Q: My husband and I live in an 1850s 2 storey house Floor joists for the second-floor bedroom are 2x6s that span 12 ft. The joists have a definite sag to them (more than 1-1/2 in. in places), and the floor is like a trampoline when walked on. We are thinking of jacking the floor from underneath to take out the sag, then beefing up the joists. Do you have any suggestions?
If you can access the joists from below, it would probably be a good idea to install larger joists, such as 2x10 or 2x12s. you could attach them to the existing joists with carriage bolts or lag bolts. just jack up the joists until the floor is level, then install the new joists to beef up the floor. i hope this makes sense. all of this is dependent on the ceiling height in the first floor.
Take a look at our projects section with regard to levelling floor joists and repairing structural timber. Its perfectly possible using the correct techniques to DIY.
Use also our Floor Joist Spans project to see how big the joists "should" be, regulations have changed a great deal since 1850 and it would be as well, and probably a lot cheaper, to insert proper sized joists. It is possible however, using our projects on structural timber, to insert reinforcing into joists leaving them stronger than the original. If you telephone the sponsors of this project, PRS, they will give you free advice over the telephone and they do so with absolutely no obligation on your part.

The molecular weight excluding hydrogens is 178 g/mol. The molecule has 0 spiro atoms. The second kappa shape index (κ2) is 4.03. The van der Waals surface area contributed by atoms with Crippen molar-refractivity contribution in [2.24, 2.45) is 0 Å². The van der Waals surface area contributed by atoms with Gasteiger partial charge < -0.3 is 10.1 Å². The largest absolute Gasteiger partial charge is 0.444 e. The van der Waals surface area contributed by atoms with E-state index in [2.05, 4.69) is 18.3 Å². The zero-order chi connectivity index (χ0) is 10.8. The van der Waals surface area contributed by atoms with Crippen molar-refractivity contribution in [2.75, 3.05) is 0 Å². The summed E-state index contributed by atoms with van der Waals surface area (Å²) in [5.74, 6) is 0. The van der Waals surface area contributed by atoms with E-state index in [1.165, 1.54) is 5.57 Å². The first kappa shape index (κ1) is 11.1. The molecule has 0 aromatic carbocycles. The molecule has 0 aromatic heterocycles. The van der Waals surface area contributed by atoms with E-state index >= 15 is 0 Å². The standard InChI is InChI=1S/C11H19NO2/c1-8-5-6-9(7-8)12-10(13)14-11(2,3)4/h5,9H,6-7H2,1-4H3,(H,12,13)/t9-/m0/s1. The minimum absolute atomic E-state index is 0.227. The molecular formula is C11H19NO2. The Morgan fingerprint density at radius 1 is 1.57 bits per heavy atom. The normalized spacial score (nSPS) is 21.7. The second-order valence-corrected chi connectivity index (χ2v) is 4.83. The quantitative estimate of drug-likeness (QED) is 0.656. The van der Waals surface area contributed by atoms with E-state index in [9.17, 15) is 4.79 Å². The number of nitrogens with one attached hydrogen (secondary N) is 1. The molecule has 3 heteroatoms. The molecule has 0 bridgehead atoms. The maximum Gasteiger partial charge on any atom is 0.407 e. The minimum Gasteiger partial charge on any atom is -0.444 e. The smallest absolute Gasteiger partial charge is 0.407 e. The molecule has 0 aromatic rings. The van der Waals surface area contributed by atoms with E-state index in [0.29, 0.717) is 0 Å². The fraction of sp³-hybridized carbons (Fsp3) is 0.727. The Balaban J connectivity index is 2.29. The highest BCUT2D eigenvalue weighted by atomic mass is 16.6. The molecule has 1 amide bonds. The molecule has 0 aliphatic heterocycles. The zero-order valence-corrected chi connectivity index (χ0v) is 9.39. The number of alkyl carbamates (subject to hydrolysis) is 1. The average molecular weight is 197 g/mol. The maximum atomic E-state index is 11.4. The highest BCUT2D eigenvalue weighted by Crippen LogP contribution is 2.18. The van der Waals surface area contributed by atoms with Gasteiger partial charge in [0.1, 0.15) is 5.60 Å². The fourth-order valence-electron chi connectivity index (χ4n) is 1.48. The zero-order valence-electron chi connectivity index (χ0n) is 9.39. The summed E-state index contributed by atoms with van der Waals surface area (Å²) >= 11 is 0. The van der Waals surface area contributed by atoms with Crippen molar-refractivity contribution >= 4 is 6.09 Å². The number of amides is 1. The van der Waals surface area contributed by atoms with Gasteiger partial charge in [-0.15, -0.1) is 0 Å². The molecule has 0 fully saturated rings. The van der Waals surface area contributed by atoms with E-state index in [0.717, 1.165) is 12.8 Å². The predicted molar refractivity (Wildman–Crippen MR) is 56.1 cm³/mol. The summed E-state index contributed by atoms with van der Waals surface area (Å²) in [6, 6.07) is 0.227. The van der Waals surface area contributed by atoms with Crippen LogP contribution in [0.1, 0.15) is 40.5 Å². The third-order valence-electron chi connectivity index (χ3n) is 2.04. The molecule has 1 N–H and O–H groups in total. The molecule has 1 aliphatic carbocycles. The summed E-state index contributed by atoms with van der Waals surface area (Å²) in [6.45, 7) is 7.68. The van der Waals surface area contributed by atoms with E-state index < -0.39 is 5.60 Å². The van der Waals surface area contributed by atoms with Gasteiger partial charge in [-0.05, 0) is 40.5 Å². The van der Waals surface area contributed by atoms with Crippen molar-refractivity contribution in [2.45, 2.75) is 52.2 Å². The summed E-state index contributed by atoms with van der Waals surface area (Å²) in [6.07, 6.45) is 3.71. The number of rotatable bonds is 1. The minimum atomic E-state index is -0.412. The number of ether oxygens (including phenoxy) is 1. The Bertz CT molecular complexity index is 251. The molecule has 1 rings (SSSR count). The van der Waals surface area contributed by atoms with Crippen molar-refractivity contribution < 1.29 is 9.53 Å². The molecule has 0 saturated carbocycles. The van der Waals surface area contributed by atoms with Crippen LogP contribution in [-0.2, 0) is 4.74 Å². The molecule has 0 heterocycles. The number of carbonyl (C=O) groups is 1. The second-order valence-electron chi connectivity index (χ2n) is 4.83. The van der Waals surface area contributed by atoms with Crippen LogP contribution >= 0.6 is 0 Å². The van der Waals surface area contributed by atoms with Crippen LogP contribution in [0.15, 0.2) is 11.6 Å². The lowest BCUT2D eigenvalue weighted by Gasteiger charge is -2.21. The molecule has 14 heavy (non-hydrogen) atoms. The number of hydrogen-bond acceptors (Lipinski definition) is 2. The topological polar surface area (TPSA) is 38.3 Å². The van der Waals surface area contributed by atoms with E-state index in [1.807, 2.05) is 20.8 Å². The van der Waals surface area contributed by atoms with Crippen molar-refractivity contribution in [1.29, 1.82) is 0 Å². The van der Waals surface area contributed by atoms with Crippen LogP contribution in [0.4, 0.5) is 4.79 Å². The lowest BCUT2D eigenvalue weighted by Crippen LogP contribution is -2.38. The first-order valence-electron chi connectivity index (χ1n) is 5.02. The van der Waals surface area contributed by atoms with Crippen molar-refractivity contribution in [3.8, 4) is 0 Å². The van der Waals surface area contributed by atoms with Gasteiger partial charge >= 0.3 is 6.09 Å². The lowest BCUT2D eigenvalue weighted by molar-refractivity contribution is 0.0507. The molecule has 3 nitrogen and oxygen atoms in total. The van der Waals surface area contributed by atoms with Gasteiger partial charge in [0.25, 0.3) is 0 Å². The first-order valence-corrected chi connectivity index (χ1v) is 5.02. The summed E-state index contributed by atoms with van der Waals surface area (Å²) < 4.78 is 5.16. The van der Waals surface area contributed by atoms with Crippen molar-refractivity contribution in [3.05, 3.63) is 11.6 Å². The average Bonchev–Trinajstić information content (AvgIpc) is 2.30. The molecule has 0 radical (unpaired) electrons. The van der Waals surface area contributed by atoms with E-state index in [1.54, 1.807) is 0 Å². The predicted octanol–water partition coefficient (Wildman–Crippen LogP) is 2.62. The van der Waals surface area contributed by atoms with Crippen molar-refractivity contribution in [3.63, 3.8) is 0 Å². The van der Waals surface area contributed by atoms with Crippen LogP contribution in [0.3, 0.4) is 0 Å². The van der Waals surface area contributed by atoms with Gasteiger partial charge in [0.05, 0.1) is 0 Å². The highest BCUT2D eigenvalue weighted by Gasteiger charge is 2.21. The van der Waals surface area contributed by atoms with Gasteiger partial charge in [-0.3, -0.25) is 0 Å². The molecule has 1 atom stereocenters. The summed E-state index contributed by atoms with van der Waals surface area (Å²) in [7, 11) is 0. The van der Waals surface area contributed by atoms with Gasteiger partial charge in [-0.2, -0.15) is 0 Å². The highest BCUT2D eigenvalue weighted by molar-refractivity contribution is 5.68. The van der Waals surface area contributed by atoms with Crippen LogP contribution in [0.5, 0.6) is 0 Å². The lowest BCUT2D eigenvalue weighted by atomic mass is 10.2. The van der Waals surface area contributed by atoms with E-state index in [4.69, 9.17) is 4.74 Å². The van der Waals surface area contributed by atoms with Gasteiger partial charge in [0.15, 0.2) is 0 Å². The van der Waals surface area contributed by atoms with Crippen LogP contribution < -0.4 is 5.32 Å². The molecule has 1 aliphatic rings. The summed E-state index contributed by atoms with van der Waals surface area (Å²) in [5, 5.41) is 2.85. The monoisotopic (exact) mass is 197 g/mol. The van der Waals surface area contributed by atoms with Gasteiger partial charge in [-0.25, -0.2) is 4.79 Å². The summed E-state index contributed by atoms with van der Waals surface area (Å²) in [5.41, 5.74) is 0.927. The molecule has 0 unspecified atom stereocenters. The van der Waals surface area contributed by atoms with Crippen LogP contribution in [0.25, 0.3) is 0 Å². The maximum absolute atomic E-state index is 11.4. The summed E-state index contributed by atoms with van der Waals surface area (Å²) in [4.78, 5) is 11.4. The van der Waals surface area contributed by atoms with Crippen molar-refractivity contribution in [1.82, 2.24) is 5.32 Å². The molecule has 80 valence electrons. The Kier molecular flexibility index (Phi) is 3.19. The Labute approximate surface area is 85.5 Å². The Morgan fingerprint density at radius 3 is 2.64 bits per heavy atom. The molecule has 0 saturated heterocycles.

As a rule of thumb, imperial joists should be half the span plus 1. Therefore a 12ft span = 6"+1" = 7 x 2s. Current building regs for this span (3.6m) is a 50 x 170 C16 joist.
Depending what is below it may be just as well to support a steel beam at mid span. This may require a party wall agreement if your are loading onto a party wall. You will also need building regulation approval and an engineer to design a steel beam.
I do not see the merrit in jacking up the floor joists personally. If you remove the floor covering, install new joists of a correct size and re-cover the floor and new ceiling below, the old saggy joists will be totally redundant. This will require quite a bit of work so the steel beam may be more appealling, but will result in a down stand to the ceiling below.
I'm currently moving into my brotherâ€™s old room, and the floor needs to be repaired and sealed before I can place a wood floor of my choice over it. Since it's such an old house the boards run long ways, and a few are broken at the ends, and he smoked so the wood in the floor smells. How can I repair the floor and seal all the smell of smoke, so I can place the new flooring over it with out any problems in the future?